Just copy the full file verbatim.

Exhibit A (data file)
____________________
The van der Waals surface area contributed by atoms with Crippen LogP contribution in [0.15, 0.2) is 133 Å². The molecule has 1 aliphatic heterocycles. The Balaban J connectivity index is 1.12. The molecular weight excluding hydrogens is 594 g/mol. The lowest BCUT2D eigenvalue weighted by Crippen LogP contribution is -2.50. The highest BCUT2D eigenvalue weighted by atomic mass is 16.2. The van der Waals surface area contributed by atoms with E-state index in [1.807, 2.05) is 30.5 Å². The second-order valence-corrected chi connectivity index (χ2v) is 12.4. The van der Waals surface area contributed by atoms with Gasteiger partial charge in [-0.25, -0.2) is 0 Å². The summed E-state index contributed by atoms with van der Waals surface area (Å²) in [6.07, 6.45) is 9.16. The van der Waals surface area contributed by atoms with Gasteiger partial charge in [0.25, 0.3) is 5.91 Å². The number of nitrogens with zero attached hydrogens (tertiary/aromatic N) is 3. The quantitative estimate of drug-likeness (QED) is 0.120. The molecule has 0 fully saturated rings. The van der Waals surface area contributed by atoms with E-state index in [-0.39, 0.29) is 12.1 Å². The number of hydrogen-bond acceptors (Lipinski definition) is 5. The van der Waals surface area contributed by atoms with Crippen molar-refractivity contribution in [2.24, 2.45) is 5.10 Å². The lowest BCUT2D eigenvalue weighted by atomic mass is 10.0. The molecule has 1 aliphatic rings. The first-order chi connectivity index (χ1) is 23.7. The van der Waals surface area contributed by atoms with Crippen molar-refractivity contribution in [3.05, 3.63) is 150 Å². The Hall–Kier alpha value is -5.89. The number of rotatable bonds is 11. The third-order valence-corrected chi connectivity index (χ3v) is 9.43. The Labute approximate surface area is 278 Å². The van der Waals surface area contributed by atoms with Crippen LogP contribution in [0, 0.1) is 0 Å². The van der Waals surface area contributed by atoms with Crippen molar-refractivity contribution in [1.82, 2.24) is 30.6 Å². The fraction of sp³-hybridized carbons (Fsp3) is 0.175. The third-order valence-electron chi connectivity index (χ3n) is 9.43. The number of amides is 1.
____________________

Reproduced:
The van der Waals surface area contributed by atoms with Crippen LogP contribution in [0.15, 0.2) is 133 Å². The molecule has 1 aliphatic heterocycles. The Balaban J connectivity index is 1.12. The molecular weight excluding hydrogens is 594 g/mol. The lowest BCUT2D eigenvalue weighted by Crippen LogP contribution is -2.50. The highest BCUT2D eigenvalue weighted by atomic mass is 16.2. The van der Waals surface area contributed by atoms with E-state index in [1.807, 2.05) is 30.5 Å². The second-order valence-corrected chi connectivity index (χ2v) is 12.4. The van der Waals surface area contributed by atoms with Gasteiger partial charge in [-0.25, -0.2) is 0 Å². The summed E-state index contributed by atoms with van der Waals surface area (Å²) in [6.07, 6.45) is 9.16. The van der Waals surface area contributed by atoms with Gasteiger partial charge in [0.25, 0.3) is 5.91 Å². The number of nitrogens with zero attached hydrogens (tertiary/aromatic N) is 3. The quantitative estimate of drug-likeness (QED) is 0.120. The molecule has 0 fully saturated rings. The van der Waals surface area contributed by atoms with E-state index in [-0.39, 0.29) is 12.1 Å². The number of hydrogen-bond acceptors (Lipinski definition) is 5. The van der Waals surface area contributed by atoms with Crippen molar-refractivity contribution in [2.24, 2.45) is 5.10 Å². The lowest BCUT2D eigenvalue weighted by atomic mass is 10.0. The molecule has 1 aliphatic rings. The first-order chi connectivity index (χ1) is 23.7. The van der Waals surface area contributed by atoms with Crippen molar-refractivity contribution in [3.05, 3.63) is 150 Å². The Hall–Kier alpha value is -5.89. The number of rotatable bonds is 11. The third-order valence-corrected chi connectivity index (χ3v) is 9.43. The Labute approximate surface area is 278 Å². The van der Waals surface area contributed by atoms with Crippen LogP contribution in [0, 0.1) is 0 Å². The van der Waals surface area contributed by atoms with Crippen molar-refractivity contribution in [1.82, 2.24) is 30.6 Å². The fraction of sp³-hybridized carbons (Fsp3) is 0.175. The third-order valence-electron chi connectivity index (χ3n) is 9.43. The number of amides is 1.